Troubleshoot Azure Cache for Redis server issues

This section discusses troubleshooting issues caused by conditions on an Azure Cache for Redis server or any of the virtual machines hosting it.


Several of the troubleshooting steps in this guide include instructions to run Redis commands and monitor various performance metrics. For more information and instructions, see the articles in the Additional information section.

High server load

High server load means the Redis server is busy and unable to keep up with requests, leading to timeouts. Check the Server Load metric on your cache by selecting Monitoring from the Resource menu on the left. You see the Server Load graph in the working pane under Insights. Or, add a metric set to Server Load under Metrics.

Following are some options to consider for high server load.

Scale up or scale out

Scale out to add more shards, so that load is distributed across multiple Redis processes. Also, consider scaling up to a larger cache size with more CPU cores. For more information, see Azure Cache for Redis planning FAQs.

Rapid changes in number of client connections

For more information, see Avoid client connection spikes.

Long running or expensive commands

This section was moved. For more information, see Long running commands.


Scaling operations are CPU and memory intensive as it could involve moving data around nodes and changing cluster topology. For more information, see Scaling.

Server maintenance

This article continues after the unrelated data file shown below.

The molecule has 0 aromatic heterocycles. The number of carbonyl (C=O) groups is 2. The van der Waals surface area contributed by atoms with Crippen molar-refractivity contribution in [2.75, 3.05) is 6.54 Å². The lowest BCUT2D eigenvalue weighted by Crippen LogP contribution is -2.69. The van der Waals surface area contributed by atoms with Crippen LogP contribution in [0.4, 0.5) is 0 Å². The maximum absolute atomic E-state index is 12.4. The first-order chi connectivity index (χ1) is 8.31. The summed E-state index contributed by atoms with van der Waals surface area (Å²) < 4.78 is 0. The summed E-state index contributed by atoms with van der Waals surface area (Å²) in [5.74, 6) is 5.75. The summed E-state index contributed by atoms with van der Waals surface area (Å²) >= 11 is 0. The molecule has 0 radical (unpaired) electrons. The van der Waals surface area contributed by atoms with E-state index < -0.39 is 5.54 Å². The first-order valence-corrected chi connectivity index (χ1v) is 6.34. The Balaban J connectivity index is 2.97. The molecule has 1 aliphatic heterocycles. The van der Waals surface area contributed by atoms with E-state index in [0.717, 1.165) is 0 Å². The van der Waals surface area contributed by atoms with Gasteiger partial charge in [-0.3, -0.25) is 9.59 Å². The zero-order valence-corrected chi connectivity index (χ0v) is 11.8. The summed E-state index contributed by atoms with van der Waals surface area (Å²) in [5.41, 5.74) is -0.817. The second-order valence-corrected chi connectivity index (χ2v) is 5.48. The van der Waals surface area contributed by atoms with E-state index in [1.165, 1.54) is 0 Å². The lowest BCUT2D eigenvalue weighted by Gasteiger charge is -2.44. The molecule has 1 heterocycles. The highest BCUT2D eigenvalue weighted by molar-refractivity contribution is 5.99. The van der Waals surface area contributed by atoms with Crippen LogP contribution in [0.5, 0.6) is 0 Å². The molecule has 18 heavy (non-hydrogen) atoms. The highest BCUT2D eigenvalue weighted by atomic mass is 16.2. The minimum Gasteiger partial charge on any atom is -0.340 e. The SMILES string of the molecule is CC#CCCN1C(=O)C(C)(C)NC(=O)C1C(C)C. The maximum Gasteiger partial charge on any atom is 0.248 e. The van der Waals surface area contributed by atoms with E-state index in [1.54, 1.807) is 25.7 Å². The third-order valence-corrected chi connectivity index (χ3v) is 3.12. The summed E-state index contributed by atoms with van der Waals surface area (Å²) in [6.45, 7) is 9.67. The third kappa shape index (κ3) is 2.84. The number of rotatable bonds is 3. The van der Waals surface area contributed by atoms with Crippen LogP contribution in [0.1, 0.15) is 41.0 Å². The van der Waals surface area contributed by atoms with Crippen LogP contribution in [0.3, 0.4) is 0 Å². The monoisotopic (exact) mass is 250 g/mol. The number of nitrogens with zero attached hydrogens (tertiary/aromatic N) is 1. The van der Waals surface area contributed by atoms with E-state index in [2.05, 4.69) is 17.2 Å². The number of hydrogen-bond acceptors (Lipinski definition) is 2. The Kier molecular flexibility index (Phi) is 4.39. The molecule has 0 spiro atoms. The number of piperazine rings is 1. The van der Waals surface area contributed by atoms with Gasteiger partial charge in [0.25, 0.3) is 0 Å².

If your Azure Cache for Redis underwent a failover, all client connections from the node that went down are transferred to the node that is still running. The server load could spike because of the increased connections. You can try rebooting your client applications so that all the client connections get recreated and redistributed among the two nodes.

High memory usage

Memory pressure on the server can lead to various performance problems that delay processing of requests. When memory pressure hits, the system pages data to disk, which causes the system to slow down significantly.

Here are some possible causes of memory pressure:

  • The cache is filled with data near its maximum capacity
  • Redis server is seeing high memory fragmentation

Fragmentation is likely to be caused when a load pattern is storing data with high variation in size. For example, fragmentation might happen when data is spread across 1 KB and 1 MB in size. When a 1-KB key is deleted from existing memory, a 1-MB key can’t fit into it causing fragmentation. Similarly, if 1-MB key is deleted and 1.5-MB key is added, it can’t fit into the existing reclaimed memory. This causes unused free memory and results in more fragmentation.

If the used_memory_rss value is higher than 1.5 times the used_memory metric, there's fragmentation in memory. The fragmentation can cause issues when:

  1. Memory usage is close to the max memory limit for the cache, or
  2. UsedMemory_RSS is higher than the Max Memory limit, potentially resulting in page faulting in memory.

If a cache is fragmented and is running under high memory pressure, the system does a failover to try recovering Resident Set Size (RSS) memory.

Redis exposes two stats, used_memory and used_memory_rss, through the INFO command that can help you identify this issue. You can view these metrics using the portal.

Validate that the maxmemory-reserved and maxfragmentationmemory-reserved values are set appropriately.

There are several possible changes you can make to help keep memory usage healthy:

For recommendations on memory management, see Best practices for memory management.

Long-running commands

This section was moved. For more information, see Long running commands.

Server-side bandwidth limitation

This section was moved. For more information, see Network bandwidth limitation.

Additional information